BUENOS AIRES – Leftist organizations protested Thursday outside Britain’s embassy in Buenos Aires against military exercises that that nation is carrying out in the disputed Falkland Islands.
They also slammed the Argentine government’s pursuit of closer ties with the United Kingdom.
The protesters said the war games amounted to “a NATO exercise on occupied territory, which is not only an affront to Argentine sovereignty but an act of aggression against all” of Latin America, Facundo Escobar, leader of Quebracho – an umbrella group of organizations that run the gamut from center-left to Marxist – told EFE.
Last Friday, Argentina’s government complained to the UN secretary general’s office about the exercises, which began Wednesday and are to last until Oct. 28, and also sent a protest note to Britain’s ambassador to the South American nation, Mark Kent.
Britain told EFE last Friday that the exercises, which include a test launch of short-range missiles designed to protect the islands’ air force station, were “routine” operations carried out approximately twice a year.
But the war games have rankled many in Argentina, which has long claimed sovereignty over that South Atlantic archipelago.
During Thursday’s protest in Buenos Aires’ Recoleta neighborhood, a group of around 100 people burned two British flags and harshly criticized Argentine President Mauricio Macri’s efforts to strengthen ties with Prime Minister Theresa May’s administration.
Since Macri took office in December 2015, the two countries have shown a desire to improve relations that had deteriorated under the center-left administrations of Nestor Kirchner, who governed from 2003 to 2007, and Cristina Fernandez, in office from 2007 to 2015.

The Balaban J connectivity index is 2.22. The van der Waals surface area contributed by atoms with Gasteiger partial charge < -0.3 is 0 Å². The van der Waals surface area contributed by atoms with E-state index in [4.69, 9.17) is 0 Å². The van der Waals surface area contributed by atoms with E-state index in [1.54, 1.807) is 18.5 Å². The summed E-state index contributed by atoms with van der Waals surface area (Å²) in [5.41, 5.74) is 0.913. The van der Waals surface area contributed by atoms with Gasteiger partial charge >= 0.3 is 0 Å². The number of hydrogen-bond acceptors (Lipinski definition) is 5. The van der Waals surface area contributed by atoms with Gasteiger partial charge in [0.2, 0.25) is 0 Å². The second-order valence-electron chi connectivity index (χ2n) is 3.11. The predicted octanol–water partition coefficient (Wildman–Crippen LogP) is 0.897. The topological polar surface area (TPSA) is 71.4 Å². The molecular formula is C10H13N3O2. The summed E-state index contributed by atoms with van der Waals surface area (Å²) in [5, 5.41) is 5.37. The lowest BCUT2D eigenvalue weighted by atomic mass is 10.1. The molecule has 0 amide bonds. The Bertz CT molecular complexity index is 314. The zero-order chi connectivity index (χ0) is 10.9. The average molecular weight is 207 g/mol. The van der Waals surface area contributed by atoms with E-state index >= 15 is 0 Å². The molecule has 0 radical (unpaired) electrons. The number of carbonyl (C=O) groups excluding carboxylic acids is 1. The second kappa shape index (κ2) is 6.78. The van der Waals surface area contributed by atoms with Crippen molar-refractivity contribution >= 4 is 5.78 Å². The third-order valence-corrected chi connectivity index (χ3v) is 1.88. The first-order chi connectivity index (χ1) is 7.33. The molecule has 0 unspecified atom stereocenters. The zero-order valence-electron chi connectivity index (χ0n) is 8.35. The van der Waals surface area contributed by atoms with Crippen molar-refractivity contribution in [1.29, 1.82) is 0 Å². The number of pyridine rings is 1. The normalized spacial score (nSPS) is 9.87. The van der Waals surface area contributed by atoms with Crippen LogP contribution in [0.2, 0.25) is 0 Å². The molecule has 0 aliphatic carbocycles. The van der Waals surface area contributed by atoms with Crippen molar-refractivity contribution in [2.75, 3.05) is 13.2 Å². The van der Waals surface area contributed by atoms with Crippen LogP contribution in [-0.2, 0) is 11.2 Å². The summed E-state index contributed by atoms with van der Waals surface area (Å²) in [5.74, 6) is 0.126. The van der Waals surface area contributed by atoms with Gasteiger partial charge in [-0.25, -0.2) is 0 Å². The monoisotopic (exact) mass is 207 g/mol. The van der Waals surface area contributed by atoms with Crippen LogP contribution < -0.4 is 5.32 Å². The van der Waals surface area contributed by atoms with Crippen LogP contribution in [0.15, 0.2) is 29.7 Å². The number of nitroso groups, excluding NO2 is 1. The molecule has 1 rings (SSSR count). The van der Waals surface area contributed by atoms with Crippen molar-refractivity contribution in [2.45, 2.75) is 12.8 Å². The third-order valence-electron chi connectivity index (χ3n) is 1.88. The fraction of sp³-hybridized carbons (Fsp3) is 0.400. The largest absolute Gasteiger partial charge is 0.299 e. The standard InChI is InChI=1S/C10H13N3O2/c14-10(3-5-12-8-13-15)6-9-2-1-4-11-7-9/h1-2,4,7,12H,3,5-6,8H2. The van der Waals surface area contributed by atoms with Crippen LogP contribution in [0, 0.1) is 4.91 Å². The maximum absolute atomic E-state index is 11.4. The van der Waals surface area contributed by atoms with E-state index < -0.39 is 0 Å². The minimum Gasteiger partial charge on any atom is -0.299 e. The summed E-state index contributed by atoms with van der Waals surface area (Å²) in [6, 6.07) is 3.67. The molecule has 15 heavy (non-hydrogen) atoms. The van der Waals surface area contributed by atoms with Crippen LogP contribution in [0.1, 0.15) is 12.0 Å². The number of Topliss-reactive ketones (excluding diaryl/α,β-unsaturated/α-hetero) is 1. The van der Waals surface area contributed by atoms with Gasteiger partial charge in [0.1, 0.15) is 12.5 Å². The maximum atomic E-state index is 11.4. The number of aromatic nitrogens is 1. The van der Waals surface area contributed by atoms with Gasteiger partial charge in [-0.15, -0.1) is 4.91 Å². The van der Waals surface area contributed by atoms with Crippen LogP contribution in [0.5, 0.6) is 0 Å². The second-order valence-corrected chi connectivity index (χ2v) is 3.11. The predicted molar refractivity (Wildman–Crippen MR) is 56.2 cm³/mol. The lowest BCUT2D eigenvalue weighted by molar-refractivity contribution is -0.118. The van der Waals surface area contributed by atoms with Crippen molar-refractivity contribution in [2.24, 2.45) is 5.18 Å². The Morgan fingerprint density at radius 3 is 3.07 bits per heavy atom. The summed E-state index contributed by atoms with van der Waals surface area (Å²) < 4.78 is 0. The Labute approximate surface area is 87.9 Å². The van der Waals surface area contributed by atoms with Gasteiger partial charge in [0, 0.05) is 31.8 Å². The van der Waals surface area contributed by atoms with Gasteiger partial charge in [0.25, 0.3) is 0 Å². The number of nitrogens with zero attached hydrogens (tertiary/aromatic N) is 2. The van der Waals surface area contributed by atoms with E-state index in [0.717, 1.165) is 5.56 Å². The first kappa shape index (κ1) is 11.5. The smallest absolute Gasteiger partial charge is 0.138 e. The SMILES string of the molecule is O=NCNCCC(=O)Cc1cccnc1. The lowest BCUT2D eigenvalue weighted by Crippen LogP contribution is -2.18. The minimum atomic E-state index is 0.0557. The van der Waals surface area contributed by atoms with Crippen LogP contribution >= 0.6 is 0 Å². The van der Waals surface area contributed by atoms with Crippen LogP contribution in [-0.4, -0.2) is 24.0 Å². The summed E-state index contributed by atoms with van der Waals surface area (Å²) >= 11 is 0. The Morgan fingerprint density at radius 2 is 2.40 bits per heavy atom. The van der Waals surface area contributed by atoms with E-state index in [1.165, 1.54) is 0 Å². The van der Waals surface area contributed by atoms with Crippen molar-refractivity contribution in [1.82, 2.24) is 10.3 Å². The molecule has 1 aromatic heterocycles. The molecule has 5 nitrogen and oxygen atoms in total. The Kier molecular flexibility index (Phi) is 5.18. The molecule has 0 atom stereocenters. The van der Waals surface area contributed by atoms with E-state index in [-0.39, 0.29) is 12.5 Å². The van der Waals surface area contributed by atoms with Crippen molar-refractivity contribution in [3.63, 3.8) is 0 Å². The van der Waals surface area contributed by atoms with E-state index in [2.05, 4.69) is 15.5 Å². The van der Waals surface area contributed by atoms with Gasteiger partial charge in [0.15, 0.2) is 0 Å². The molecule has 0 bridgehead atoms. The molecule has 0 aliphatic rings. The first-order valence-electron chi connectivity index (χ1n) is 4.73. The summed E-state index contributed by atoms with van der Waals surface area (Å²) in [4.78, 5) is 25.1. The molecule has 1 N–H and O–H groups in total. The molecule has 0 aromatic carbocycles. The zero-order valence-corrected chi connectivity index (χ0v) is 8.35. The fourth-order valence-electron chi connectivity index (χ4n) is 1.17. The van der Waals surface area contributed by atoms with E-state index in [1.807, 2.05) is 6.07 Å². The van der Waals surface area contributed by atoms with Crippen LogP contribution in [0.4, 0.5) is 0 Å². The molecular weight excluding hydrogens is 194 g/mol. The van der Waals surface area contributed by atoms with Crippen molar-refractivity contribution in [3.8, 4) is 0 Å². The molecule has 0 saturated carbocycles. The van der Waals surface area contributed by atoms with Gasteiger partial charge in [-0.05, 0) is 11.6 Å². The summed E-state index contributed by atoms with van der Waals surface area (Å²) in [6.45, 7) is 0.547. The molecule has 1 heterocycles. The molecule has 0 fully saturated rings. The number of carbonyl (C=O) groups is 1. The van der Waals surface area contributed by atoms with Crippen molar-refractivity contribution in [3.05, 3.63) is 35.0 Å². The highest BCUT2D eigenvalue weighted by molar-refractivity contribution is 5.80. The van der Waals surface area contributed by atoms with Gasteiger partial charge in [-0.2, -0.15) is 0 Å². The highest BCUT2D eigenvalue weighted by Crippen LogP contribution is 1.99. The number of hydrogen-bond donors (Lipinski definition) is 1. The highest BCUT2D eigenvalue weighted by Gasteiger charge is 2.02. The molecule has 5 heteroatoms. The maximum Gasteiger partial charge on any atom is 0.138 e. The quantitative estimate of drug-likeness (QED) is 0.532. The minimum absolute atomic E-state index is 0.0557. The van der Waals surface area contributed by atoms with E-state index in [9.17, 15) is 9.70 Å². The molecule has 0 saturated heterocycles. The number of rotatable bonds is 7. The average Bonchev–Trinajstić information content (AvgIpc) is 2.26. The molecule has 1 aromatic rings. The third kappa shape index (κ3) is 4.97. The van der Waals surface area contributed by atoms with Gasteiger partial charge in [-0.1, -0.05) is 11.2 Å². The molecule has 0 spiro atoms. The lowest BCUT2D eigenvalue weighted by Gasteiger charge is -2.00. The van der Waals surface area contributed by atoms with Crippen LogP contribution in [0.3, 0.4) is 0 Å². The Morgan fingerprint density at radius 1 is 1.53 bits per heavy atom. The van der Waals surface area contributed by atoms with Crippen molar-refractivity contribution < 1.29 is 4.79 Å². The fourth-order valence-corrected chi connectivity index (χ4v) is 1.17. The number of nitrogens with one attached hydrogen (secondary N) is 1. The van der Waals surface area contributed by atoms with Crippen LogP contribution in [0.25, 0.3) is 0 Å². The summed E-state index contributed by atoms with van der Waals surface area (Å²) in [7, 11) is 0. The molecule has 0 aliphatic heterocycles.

Kirchner, Fernandez’s husband, died in 2010.
During a visit to Buenos Aires in September by British Minister of State for Foreign and Commonwealth Affairs Alan Duncan, the two countries pledged to strengthen bilateral ties and engage in dialogue to improve cooperation on matters of mutual interest in the Falklands.
The statement roiled sectors of the opposition and Macri’s ruling center-right Republican Proposal party because it did not press the sovereignty claims to the archipelago that Argentina has made since the first half of the 19th century.
Buenos Aires has long demanded that Britain comply with a 1965 United Nations resolution describing London’s control of the Falklands – which dates from 1833 – as colonialism and calling on the parties to resolve the dispute through dialogue.
London has refused to discuss the question of sovereignty and says the Falklanders should decide their own future.
The Falklands dispute erupted into armed conflict in 1982 when Argentine troops invaded the Falklands at the order of the military junta then in power in Buenos Aires.
Fighting officially began on May 1, 1982, with the arrival of a British task force, and ended 45 days later with the surrender of the Argentines.
The conflict claimed more than 900 lives – 649 Argentines and 255 British soldiers and sailors.
The dispute over the islands, which Argentines know as the Malvinas, has taken on new importance with the discovery of oil and gas deposits in the North Falkland Basin in recent years.